They could make that same old mistake. They could make it this year. I worry about housing prices. But there's lots to worry about, but if you put it all together, right now it kind of looks like we're going to be on the upside. In this, the fourth year of a very mature bull market. So stay with it for now. But watch carefully.
CAFFERTY: Talk to me a little bit about how earnings look to you. We've had some impressive earnings growth over the last two, three years. Double digits every year. But I was reading something the other day where some of analysts are maybe overshooting their estimates on the expansion of earnings in 2006. Are we going to be disappointed in the growth of earnings? Interest rates are at levels we haven't seen for two, three years. And there's some question about whether the bottom line can continue to expand the way it has been.
FOX: Well, it's not going to expand anywhere near the -- where it has been. If you look back to 2004, 19 percent growth. Then 2005, we slowed down to about 14. The current forecast or consensus is 12 percent in 2006. And I think that's a bit on the high side. So you're absolutely right in rising that concern.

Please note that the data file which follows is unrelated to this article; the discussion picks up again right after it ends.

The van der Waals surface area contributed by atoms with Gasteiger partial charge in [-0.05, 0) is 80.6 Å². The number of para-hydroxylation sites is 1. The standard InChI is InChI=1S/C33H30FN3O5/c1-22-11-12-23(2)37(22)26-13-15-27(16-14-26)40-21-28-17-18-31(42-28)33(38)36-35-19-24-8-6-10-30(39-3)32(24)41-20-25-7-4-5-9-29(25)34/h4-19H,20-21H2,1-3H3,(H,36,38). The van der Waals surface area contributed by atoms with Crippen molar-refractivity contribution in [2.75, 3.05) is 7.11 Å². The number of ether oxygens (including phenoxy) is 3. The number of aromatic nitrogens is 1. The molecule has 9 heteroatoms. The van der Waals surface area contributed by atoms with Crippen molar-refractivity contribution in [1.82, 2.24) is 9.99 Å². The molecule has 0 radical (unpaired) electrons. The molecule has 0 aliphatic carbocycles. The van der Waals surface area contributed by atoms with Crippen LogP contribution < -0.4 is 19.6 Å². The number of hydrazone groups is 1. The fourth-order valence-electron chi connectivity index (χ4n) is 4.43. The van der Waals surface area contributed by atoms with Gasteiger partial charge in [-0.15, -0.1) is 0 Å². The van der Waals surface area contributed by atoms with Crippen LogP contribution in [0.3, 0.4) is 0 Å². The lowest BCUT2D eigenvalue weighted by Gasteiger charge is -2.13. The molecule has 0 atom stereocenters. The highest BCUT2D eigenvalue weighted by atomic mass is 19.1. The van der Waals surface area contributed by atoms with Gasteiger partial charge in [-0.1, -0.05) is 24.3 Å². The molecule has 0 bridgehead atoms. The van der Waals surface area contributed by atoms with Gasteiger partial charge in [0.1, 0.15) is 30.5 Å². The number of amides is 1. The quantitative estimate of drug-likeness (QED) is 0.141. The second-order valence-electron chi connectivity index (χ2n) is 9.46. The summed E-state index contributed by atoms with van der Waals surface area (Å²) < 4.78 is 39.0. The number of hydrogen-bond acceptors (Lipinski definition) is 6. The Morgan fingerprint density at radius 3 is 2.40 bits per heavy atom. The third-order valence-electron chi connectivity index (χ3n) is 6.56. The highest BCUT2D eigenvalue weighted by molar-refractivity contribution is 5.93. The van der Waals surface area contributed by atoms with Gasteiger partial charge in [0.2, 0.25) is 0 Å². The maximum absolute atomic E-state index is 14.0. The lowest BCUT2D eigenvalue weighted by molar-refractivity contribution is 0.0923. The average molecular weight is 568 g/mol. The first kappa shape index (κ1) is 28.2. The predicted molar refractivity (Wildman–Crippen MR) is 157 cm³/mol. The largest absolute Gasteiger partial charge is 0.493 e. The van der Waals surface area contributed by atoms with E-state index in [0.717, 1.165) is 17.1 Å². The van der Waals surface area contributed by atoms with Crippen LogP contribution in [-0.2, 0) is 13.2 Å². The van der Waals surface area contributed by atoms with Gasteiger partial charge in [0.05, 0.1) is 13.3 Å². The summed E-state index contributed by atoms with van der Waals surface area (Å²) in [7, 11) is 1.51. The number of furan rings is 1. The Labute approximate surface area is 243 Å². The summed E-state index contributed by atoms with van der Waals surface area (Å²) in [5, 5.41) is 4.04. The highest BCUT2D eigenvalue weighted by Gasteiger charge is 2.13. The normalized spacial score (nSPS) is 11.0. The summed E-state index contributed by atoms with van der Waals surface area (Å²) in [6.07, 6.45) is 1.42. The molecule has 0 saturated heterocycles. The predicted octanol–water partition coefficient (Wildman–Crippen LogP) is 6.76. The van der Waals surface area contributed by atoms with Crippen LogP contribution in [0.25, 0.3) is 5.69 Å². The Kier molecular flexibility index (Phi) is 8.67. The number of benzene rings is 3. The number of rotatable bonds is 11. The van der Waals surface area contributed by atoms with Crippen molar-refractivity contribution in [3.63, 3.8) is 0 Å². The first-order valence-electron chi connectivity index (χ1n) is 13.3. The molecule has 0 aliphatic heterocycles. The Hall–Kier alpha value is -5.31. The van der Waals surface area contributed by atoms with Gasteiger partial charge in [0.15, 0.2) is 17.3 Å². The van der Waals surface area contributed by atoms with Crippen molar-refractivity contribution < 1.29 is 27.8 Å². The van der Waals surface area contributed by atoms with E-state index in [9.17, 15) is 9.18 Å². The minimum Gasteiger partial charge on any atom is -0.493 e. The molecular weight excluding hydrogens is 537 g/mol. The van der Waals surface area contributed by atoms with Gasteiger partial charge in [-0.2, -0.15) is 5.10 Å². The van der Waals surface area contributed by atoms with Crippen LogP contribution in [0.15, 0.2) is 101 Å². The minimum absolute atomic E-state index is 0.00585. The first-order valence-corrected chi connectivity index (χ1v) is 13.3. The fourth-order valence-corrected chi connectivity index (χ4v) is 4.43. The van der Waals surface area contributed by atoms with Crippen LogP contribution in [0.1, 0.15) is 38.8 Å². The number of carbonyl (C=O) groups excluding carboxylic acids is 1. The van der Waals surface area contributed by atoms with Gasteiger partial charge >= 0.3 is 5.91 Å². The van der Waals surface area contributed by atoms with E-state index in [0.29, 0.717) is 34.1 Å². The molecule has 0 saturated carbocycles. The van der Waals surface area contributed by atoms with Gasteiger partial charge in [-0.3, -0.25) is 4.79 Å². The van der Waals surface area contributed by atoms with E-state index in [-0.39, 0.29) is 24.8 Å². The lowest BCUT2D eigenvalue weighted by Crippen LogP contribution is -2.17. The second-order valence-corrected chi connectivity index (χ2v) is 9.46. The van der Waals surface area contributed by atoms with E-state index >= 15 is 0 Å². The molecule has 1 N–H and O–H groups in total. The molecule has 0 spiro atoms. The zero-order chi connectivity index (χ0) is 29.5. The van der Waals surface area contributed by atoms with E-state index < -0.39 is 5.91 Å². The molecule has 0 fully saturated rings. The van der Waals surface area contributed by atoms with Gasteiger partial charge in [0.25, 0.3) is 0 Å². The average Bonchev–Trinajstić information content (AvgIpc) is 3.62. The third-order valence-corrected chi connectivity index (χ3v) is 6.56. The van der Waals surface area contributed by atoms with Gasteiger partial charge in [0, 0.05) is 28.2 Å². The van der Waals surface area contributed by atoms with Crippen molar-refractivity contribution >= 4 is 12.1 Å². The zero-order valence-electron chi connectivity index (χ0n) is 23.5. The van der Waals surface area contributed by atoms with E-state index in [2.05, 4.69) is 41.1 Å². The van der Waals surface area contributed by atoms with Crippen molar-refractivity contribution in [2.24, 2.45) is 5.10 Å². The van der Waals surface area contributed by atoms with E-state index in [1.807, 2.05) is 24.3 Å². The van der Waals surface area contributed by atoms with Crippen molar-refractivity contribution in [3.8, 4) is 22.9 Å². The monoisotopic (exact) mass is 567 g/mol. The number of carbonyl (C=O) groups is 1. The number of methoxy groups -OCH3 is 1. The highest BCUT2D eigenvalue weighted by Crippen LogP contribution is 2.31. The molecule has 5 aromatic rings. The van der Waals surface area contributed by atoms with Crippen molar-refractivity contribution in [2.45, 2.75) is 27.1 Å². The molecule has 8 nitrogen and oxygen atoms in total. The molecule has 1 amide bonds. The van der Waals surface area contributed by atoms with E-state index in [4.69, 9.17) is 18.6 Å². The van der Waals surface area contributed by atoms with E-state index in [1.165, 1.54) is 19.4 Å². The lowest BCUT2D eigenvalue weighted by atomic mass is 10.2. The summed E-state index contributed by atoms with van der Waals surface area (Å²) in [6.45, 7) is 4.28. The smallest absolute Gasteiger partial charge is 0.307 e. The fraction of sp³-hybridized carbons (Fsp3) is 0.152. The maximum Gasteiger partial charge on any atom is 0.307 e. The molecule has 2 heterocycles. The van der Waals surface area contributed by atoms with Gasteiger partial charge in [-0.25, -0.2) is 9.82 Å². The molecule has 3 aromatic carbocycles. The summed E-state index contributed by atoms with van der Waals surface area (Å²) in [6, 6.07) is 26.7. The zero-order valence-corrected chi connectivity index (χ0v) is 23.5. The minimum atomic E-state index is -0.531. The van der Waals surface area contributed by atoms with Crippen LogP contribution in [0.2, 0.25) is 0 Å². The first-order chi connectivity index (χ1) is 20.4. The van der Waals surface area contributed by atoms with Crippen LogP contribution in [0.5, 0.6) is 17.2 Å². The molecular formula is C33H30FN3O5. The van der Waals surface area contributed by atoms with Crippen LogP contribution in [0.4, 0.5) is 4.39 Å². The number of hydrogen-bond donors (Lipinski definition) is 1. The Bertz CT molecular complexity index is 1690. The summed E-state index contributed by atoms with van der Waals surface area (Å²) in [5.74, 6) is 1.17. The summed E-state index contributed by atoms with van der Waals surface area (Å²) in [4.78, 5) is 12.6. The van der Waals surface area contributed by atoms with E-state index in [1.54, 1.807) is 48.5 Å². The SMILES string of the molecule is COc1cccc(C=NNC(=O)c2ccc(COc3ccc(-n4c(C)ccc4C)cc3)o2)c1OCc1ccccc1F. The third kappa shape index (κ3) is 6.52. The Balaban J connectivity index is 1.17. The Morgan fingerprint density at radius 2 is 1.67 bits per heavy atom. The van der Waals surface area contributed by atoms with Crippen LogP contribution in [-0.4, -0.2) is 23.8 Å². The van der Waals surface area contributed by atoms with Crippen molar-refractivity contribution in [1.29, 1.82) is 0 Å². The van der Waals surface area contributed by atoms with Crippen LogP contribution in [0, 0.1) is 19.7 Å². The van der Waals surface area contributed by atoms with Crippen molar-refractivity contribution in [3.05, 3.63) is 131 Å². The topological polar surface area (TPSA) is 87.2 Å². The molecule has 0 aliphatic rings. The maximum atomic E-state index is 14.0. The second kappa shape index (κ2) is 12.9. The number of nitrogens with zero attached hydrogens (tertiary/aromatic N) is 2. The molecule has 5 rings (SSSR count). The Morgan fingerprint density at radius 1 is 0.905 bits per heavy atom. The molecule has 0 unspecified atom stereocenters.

It looks to me like earnings, and I mean S&P operating earnings for those that are technically minded. Probably going to slow to about an eight percent pace, which is not particularly good. It does mean, as you've suggested, some disappointments, and therefore, the stock market is obviously going to struggle with some disappointments as we work through 2006.
I still think, though that that earnings growth is going to be strong enough to offset the bad news on the interest rates' side of things. At least I hope so, because you've got it watch that Federal Reserve. They could make a mistake and get too aggressive in raising short-term interest rates.